Feeding the Brain, Pt 2

The ADHD/ODD Child

There is an epidemic of diagnosis concerning behavior in our young children today. With ADHD specifically, in the 1970s, there were only 150,000. In 2016, the numbers are 6.1 Billion. Considering Oppositional Defiant Behavior (ODD), it is said to affect 10-15% of our youth.

With these diagnoses, it is said that over 60% will have another emotional disorder. Over 50% of those with ADHD have a conduct disorder. 1 of 3 have anxiety. Other conditions can be depression, autism, and Tourette’s.

Being a parent of a child diagnosed with ADD (before the change in labeling), I began researching several years ago about natural means to control the symptoms. As I began learning about the effect of food and behavior, I learned there are physiological reasons behind the behavior.

From research done in the 1970s, a trace metal imbalance was found in those prone to violent behavior. Consistent abnormal levels were found of copper, zinc, lead, cadmium, chromium, manganese, calcium, magnesium, sodium, potassium, lithium, and cobalt in clients with behavior disorders. Low Copper/Zinc ratios led to defiant behavior, cruelty to animals, and combativeness. High Copper/Zinc ratios was seen in those who experienced more intermittent explosive behaviors. Methylation issues are also connected with ODD/ADHD. Even food sensitivities can cause rage symptoms and inability to concentrate.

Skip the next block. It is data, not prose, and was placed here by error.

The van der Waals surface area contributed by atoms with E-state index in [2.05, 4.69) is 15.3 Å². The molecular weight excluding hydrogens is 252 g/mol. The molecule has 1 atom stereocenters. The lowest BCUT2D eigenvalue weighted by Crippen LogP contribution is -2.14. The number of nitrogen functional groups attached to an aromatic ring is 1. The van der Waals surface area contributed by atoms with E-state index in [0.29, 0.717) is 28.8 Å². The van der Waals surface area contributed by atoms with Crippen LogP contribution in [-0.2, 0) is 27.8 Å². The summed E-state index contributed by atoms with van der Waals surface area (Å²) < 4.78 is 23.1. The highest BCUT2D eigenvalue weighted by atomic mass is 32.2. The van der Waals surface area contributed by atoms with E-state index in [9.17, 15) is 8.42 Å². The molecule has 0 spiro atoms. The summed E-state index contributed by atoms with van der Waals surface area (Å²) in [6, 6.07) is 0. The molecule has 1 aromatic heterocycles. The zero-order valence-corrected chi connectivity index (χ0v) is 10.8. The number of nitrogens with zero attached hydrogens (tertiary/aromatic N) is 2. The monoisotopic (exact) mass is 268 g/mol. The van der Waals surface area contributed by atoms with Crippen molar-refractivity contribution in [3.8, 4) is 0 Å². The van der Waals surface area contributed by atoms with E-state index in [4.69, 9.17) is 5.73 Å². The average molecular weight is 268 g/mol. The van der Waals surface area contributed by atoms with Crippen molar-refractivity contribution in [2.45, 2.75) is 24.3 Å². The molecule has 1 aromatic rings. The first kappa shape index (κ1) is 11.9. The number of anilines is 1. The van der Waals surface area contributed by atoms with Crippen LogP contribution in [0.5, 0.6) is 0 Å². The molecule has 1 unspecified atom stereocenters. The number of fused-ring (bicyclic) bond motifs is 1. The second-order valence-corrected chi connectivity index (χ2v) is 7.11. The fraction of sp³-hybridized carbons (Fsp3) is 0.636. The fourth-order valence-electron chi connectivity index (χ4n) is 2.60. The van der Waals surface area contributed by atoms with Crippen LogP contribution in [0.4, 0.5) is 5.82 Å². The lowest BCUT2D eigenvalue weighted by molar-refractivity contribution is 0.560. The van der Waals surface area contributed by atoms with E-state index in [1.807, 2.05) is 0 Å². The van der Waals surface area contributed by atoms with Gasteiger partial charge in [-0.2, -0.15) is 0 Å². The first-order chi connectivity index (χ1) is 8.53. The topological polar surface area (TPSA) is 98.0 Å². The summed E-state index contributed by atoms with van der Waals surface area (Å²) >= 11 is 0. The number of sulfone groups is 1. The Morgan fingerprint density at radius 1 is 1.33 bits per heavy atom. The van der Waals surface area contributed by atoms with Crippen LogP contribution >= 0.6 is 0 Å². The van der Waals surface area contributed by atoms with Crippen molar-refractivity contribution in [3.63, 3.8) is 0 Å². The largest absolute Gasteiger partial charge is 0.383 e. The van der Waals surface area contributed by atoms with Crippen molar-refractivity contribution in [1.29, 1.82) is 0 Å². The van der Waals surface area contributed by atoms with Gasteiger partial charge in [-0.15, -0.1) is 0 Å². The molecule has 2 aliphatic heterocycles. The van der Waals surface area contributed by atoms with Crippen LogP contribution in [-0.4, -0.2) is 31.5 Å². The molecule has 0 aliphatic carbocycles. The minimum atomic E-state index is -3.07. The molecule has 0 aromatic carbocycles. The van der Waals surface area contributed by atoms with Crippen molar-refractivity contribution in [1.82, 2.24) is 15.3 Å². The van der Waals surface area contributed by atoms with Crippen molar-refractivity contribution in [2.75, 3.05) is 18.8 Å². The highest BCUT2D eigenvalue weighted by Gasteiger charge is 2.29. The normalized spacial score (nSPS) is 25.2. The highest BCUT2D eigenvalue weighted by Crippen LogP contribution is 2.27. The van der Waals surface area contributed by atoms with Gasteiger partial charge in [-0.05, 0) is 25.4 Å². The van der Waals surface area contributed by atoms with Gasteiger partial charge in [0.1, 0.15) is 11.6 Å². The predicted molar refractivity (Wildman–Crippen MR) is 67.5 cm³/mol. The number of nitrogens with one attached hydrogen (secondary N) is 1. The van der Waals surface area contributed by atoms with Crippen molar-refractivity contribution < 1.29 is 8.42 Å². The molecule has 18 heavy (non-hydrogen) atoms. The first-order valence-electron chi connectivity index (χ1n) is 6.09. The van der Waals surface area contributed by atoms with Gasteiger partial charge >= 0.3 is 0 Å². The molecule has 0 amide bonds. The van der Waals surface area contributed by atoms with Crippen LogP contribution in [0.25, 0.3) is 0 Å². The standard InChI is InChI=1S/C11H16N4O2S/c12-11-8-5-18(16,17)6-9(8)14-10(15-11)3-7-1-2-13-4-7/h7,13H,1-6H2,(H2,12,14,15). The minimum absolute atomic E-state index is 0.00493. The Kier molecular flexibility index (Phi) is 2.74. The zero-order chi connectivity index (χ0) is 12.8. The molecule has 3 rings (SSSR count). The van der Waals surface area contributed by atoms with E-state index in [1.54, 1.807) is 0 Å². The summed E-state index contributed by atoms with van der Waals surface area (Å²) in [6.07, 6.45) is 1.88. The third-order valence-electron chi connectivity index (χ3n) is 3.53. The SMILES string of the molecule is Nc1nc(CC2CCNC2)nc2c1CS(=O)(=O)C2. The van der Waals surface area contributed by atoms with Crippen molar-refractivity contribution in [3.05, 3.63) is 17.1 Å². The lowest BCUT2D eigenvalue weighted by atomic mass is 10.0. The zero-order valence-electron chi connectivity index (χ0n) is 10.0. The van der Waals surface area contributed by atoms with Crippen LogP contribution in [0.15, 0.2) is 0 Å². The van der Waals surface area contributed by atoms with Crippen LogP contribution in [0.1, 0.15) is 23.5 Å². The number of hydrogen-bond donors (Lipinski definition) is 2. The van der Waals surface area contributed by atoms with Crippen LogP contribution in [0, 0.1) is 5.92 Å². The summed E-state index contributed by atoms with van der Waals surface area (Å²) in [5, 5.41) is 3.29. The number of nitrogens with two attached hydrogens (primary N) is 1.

Think about this for a moment. What if little Johnny’s behavior isn’t because he is a ‘bad’ boy, or you are not a bad parent, but because something in his body is keeping him from processing the needed nutrients? Would it not be better to find the underlying cause rather than medicate the child with a medicine that is not supposed to be taken more than six months?
When beginning to tackle these behavior labels, the first place to start is to make sure the child is eating a whole-foods, plant-based diet. Limit artificial sugars. Make sure to limit screen time. (Dr Amen recommends no more than 30 minutes a day.) Assess for food sensitivities.

From this step, consult with the medical provider to find test for heavy metals, whole blood histamine, plasma zinc, serum copper, and urine pyrroles. It may be useful to have a hair mineral analysis test done. Other suggested testing: serum ceruloplasmin, thyroid panel (complete), and liver enzymes.

After this, the parent will be able to address the specific issue by supplementing the needed nutrients. In some cases, behavior changes are improved in as little as two weeks. In other cases, it may take several months for significant changes are seen. Remember that detoxing is an important component of addressing behavior issues.
To share a bit of my own experiences, I will tell you I saw great improvement in removing certain foods like dairy and gluten. I also saw improvement in using a probiotic to help heal the gut. Healing the gut is a very important aspect of improving brain health.

Please do not hesitate to consult with a professional to walk you through the changes in finding the underlying causes of your child’s brain challenges. For more information on additional training on brain health or to get help in making these changes, please contact me at kindlingdreamsllc@gmail.com.